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It’s nice to go out of our way to help our friends. But, where is the limit? Can you actually

It’s nice to go out of our way to help our friends. But, where is the limit? Can you actually help too much?

If you have a pal who is always asking for a favor and it’s becoming annoying, overly time-consuming or straight up off-putting, listen up: we’ve asked experts how to say no to them — with tact, and respect to your friendship.

Keep the message clear and concise

When posed with a request for a favor and you wish to decline, say so, but use decorum. There’s a difference between being direct and being nasty. “Validate the requester’s need for help without being rude,” advises Susan Petang, a stress management coach with  The Quiet Zone Coaching. “Keep repeating until they get the message using the ‘broken record’ technique.”  

RELATED: 5 Reasons Why It’s OK to Keep Turning Down Social Invites from Toxic Friends

Keep your emotions in check

As in any conflict resolution, it’s important to stay calm.  “If you feel like you’re getting too hot under the collar, postpone the discussion,” says Petang. It’s OK to tell your friend, “I’m getting angry because I feel you’re not listening to me after I’ve said no.”  Another valid way to handle it is by simply saying, “let’s talk about this later when I’m calmer.”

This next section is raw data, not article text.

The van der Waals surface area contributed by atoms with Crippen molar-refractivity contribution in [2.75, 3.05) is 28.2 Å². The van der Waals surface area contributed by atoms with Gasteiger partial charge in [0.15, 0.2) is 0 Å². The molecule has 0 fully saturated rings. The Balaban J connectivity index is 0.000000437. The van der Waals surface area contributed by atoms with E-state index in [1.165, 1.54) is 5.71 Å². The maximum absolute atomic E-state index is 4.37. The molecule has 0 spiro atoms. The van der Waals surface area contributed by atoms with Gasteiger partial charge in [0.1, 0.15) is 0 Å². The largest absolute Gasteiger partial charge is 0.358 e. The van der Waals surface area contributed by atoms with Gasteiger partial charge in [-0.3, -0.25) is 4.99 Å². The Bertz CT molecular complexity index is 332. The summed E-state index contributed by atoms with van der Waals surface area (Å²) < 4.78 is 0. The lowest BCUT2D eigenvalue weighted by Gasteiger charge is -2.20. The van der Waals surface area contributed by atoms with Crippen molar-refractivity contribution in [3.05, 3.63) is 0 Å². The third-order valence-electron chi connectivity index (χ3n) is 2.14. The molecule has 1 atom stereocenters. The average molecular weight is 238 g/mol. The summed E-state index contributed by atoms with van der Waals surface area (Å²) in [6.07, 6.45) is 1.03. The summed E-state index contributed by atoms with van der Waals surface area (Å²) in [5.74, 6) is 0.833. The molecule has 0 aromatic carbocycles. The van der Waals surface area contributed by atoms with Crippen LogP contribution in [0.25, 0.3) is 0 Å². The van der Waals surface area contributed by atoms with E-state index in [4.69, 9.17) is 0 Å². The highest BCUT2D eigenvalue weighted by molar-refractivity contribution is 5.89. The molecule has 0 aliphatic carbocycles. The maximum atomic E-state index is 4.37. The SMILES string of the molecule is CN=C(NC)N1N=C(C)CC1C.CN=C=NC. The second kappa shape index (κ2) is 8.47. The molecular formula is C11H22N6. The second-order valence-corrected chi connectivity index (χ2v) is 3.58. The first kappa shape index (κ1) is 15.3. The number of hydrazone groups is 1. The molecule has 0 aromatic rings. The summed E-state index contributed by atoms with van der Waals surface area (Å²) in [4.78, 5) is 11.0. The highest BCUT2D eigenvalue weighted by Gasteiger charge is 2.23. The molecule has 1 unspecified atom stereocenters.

Stand your ground

Instead of tiptoeing around the issue to avoid hurt feelings, appeal to the actual friendship between the two of you, says Debra Carpenter, relationship manager with Sandpoint Idaho Real Estate.  “Rely on that connection being strong enough to withstand your honesty about the situation, and respond immediately when asked for another favor,” she says.  To show you care, smile, which demonstrates understanding, but stand your ground — your own confidence in saying no is what will resolve the issue.

Maintain your boundaries

Establishing and maintaining barriers with others can be difficult, especially when it’s a close friend or relative. “When someone is constantly asking for favors, they are overstepping boundaries that we may or may not have communicated,” says Jared Heathman, MD, a psychiatrist in Houston.  If you want to complete the request asked of you and it does not overstep your boundaries, then do so.

Try to help find a (realistic) solution

If it is something specific they are always asking favors for, call out the elephant in the room, says Dr.  Heathman. Let them know that you notice that they appear to be continuing to have trouble. Try to help solve the challenge. “Talk to them about the problem and see if you can problem-solve with them to end the long-term favor requests,” he says.

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